The best example, he says, was a pre-wedding party the Hamms threw in Matfield Green. Some two dozen of their friends, many recent college grads working in Portland, Chicago, Nashville and Honolulu, among other places, descended on Matfield Green for the weekend and toured the galleries.

“They were amazed by all this,” Regier says. And there’s a ripple effect when those people go back to their cities and talk about the Flint Hills.

Sculptor Bill McBride, who oversees the Matfield Green Sculpture Path, has also welcomed surprised urbanites into his home studio to see his abstract sculptures made of materials he finds on the prairie.

McBride is building on ties Haak established with the art department at Wichita State University. A group of WSU students is currently working on signage and trail markings for the path.

At the Volland Store, owner Reece says she wants the art she exhibits to relate to the landscape in some way, but her first criteria is finding the best art, be it abstract like the current show, or expertly restored large-format photographs by Volland Store founder and adventurer Otto Kratzer, or computer-generated 360-degree images of vaulted stone caves built by the area’s first settlers. Reece says showing high-caliber artworks has a transformational effect on small communities.

“When urban people come out and rural people are there, exchanges of ideas happen. I’ve seen it many times, and it’s a good thing.”

In June, Haak and Zoutenbier will toast the artists at the last round of openings they booked at all three of their galleries before handing off the reins to their successors.

At Symphony in the Flint Hills Gallery, that organization’s director, Christy Davis, will curate future shows as the Hamms and Regiers forge their visions in the Matfield Green galleries and deepen ties with the sculpture path, the Volland Store as well as the Ulrich Museum at WSU and the Beach Museum at K-State.

Looking back at their time here, Haak says he feels proud of what he and Zoutenbier accomplished.

“People from big cities who stop here for the scenery are not expecting to find what we have created here. We have changed people’s perceptions. We have brought artists here to work and live, so young people in the community can find culture here and don’t have to leave. We have established a beachhead for contemporary art in the outback.”

Cindy Hoedel: 816-234-4304, @cindyhoedel

Where to find art along Kansas 177

Volland Store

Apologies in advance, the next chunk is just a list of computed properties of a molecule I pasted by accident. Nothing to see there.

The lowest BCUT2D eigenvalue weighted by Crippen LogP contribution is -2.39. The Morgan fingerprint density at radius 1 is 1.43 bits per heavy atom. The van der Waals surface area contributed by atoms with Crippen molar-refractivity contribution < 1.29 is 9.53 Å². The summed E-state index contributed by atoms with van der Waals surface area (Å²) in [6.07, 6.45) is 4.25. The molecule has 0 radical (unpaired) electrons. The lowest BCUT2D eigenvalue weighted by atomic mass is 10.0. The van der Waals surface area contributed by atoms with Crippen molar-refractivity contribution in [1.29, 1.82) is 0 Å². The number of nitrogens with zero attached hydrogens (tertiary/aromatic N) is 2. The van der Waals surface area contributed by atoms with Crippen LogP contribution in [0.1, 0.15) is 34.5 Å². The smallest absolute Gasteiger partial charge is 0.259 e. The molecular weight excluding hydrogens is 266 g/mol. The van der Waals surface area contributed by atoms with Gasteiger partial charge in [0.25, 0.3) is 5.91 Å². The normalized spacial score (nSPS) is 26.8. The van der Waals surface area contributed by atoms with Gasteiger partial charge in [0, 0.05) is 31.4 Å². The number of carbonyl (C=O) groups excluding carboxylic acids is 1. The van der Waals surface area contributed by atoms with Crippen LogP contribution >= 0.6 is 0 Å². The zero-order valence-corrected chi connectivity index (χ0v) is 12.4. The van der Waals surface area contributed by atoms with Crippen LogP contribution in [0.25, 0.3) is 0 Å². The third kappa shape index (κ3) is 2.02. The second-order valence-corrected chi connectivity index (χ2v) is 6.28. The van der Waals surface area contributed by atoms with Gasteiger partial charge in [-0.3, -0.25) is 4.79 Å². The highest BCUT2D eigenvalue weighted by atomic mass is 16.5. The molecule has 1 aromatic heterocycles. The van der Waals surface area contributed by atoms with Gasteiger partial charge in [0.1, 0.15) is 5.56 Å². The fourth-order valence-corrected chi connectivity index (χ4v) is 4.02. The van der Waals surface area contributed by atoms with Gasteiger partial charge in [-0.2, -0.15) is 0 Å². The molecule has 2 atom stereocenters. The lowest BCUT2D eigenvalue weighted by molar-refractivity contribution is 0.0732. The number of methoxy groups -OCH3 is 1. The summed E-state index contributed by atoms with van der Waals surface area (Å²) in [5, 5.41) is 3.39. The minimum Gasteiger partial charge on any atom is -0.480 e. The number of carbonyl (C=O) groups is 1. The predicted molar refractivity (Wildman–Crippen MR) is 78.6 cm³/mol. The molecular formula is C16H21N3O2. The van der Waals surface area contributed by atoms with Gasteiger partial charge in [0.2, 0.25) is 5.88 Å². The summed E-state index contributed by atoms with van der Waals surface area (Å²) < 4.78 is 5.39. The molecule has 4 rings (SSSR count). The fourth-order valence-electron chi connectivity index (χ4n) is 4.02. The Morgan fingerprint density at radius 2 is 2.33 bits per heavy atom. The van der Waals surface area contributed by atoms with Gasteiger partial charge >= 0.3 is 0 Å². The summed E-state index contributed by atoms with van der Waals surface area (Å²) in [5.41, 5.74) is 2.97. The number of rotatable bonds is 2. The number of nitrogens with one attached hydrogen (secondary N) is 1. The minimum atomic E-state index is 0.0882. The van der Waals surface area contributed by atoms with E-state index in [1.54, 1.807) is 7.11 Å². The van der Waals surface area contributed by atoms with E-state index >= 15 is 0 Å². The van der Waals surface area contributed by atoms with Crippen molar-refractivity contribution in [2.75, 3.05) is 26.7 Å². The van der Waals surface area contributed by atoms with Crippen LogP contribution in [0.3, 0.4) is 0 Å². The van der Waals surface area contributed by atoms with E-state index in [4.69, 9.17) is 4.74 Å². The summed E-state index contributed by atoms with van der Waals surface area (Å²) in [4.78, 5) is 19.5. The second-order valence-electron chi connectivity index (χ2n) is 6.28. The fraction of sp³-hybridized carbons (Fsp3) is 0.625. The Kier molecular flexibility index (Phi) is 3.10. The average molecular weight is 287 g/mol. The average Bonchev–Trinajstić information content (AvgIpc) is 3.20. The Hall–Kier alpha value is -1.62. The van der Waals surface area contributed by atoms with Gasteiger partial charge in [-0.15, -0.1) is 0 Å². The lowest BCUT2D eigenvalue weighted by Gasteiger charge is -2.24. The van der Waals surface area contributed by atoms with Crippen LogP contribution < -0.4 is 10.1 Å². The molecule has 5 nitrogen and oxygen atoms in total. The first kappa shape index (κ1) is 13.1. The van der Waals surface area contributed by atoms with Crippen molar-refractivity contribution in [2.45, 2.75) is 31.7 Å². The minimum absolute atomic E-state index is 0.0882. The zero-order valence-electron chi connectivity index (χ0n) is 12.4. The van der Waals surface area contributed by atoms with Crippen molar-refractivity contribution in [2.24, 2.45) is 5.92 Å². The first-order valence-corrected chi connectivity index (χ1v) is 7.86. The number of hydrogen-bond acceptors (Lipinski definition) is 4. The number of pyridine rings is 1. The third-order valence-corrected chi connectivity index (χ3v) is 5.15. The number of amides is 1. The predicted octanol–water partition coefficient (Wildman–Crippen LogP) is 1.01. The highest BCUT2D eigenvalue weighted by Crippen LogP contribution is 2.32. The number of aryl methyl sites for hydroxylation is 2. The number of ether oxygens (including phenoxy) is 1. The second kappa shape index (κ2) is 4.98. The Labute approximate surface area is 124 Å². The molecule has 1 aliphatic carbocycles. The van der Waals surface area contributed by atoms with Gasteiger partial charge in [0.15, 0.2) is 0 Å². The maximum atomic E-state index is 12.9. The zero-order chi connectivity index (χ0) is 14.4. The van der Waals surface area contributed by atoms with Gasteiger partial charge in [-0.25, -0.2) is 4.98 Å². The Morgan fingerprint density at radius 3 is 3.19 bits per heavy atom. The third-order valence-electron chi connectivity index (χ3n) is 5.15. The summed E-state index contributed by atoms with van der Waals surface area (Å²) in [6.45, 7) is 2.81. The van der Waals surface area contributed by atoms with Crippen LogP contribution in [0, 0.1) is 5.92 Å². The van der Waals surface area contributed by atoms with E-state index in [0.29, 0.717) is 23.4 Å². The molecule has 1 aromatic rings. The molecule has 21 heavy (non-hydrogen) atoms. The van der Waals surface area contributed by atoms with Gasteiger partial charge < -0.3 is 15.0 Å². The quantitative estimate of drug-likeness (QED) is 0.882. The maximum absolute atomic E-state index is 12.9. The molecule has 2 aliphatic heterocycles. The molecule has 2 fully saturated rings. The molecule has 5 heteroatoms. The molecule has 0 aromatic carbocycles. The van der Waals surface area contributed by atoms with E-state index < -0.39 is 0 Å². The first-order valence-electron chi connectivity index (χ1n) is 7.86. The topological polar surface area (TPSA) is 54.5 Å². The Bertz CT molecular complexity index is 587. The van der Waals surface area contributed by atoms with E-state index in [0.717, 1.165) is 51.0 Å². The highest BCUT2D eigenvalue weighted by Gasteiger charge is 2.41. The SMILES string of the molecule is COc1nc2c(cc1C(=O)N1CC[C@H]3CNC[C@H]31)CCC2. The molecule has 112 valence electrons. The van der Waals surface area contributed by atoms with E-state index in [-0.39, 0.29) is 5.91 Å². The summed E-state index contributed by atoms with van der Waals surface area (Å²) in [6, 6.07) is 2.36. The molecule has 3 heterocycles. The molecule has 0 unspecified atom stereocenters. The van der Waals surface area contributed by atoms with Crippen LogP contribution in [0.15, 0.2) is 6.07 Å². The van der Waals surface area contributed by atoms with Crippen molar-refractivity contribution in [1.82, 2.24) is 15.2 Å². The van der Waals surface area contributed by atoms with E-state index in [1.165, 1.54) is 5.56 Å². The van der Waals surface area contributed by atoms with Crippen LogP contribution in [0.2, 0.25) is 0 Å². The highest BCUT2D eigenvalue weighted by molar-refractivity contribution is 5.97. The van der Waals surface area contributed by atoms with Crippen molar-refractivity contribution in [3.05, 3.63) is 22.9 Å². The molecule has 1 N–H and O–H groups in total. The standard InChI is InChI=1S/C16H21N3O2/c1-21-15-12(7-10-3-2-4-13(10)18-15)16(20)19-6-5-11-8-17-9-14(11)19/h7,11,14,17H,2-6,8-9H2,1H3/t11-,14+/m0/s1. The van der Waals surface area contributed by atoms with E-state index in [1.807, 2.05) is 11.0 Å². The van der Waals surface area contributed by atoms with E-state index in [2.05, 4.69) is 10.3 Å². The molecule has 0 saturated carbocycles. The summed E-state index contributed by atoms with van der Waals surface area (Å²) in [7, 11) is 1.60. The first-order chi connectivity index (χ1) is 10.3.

24098 Volland Road, Alma; 405-633-1273,

Noon-5 p.m. Saturday and Sunday

“Paper Giants: Ky Anderson, Meg Lipke & Vicki Sher,” through May 29

The Bank Art Space

West side of K-177 (no street number), Matfield Green; 620-753-3451,

10 a.m.-5 p.m. Friday-Sunday, spring through fall

“Shirotaeno-Prairie Journey: Chiyoko Myose,” through May 29

Symphony in the Flint Hills Gallery

331 Broadway, Cottonwood Falls; 620-273-8955,

8 a.m.-5 p.m. Monday-Friday; 10 a.m.-5 p.m. Saturday and Sunday

“Prairie Art,” a juried exhibition of works to be auctioned June 11 at Symphony in the Flint Hills, through June 1

Gallery at Pioneer Bluffs

695 K-177, Matfield Green; 620-877-7091,

10 a.m.-5 p.m. Friday-Monday

“Seasons of the Grass: Chris Wolf Edmonds” and “Settlement and Solitude: Matthew C. Regier,” through June 5

Matfield Green Sculpture Path (under construction) / Bill McBride Studio

640 K-177, Matfield Green; 620-481-6074,

By appointment year-round, hikers welcome to view ongoing construction; opens to public in spring 2017

The museums

Marianna Kistler Beach Museum of Art

701 Beach Drive, Manhattan (on the Kansas State University campus); 785-532-7718,

10 a.m.-5 p.m. Tuesday, Wednesday, Friday, Saturday; 10 a.m.-8 p.m. Thursday; noon-5 p.m. Sunday; closed on major holidays

“Minidoka on My Mind: Paintings and Prints by Roger Shimomura,” through July 17; “Behind the Glass Eye: Photographs by Toyo Miyatake,” through July 31 (and more)

Ulrich Museum of Art at Wichita State University

1845 Fairmount St., Wichita; 316-978-3664,

11 a.m.-5 p.m. Tuesday-Friday; 1-5 p.m. Saturday and Sunday; closed major holidays

Where to eat

Saddlerock Cafe, 15 S. Sixth St., Council Grove; 620-767-6411, Facebook. Homemade, from-scratch comfort food and friendly, not-in-a-hurry service. Try the biscuits and gravy, chicken-fried steak and giant cinnamon rolls. Breakfast and lunch daily; dinner 5-7:30 Thursday-Saturday.

Ad Astra Food & Drink, 318 Cottonwood St., Strong City; 620-273-8440, Facebook. Upscale bistro decor and food with full bar. Famous for its Reuben sandwich and fried Brussels sprouts. Lunch and dinner Friday-Sunday.

Grand Central Hotel & Grill, 215 Broadway St., Cottonwood Falls; 620-273-6763, Facebook. The place for premium Kansas steaks and super-fat, flaky onion rings. Lunch and dinner served Monday through Saturday; closed Sunday.

Keller Feed & Wine, 317 Broadway St., Cottonwood Falls; 620-273-5050, Facebook. Rustic antiques create a cool 1940s vibe, and huge portions of smoked meat, comfort food and milkshakes keep the locals coming back. Brunch Saturday and Sunday, dinner Friday and Saturday.